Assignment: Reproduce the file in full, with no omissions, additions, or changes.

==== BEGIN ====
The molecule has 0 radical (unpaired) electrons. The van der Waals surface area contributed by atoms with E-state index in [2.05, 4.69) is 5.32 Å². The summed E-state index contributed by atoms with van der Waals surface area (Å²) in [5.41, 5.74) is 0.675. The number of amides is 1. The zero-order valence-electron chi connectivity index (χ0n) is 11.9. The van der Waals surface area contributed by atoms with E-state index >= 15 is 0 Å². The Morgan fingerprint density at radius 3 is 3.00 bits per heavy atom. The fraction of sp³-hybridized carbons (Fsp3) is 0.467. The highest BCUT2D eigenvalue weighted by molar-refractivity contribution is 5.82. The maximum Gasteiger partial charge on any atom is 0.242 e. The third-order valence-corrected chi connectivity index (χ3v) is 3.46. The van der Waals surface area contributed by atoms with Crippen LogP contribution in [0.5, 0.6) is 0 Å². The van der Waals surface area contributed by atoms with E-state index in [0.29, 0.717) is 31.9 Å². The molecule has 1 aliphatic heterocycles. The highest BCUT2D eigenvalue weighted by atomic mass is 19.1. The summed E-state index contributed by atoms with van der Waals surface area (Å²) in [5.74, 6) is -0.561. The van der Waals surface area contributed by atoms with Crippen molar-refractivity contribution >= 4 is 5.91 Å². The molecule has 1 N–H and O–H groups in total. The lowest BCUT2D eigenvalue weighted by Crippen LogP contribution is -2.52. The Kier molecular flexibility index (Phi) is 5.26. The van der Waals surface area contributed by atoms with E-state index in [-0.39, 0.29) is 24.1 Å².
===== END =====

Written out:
The molecule has 0 radical (unpaired) electrons. The van der Waals surface area contributed by atoms with E-state index in [2.05, 4.69) is 5.32 Å². The summed E-state index contributed by atoms with van der Waals surface area (Å²) in [5.41, 5.74) is 0.675. The number of amides is 1. The zero-order valence-electron chi connectivity index (χ0n) is 11.9. The van der Waals surface area contributed by atoms with E-state index >= 15 is 0 Å². The Morgan fingerprint density at radius 3 is 3.00 bits per heavy atom. The fraction of sp³-hybridized carbons (Fsp3) is 0.467. The highest BCUT2D eigenvalue weighted by molar-refractivity contribution is 5.82. The maximum Gasteiger partial charge on any atom is 0.242 e. The third-order valence-corrected chi connectivity index (χ3v) is 3.46. The van der Waals surface area contributed by atoms with Crippen LogP contribution in [0.5, 0.6) is 0 Å². The van der Waals surface area contributed by atoms with E-state index in [0.29, 0.717) is 31.9 Å². The molecule has 1 aliphatic heterocycles. The highest BCUT2D eigenvalue weighted by atomic mass is 19.1. The summed E-state index contributed by atoms with van der Waals surface area (Å²) in [5.74, 6) is -0.561. The van der Waals surface area contributed by atoms with Crippen molar-refractivity contribution >= 4 is 5.91 Å². The molecule has 1 N–H and O–H groups in total. The lowest BCUT2D eigenvalue weighted by Crippen LogP contribution is -2.52. The Kier molecular flexibility index (Phi) is 5.26. The van der Waals surface area contributed by atoms with E-state index in [-0.39, 0.29) is 24.1 Å².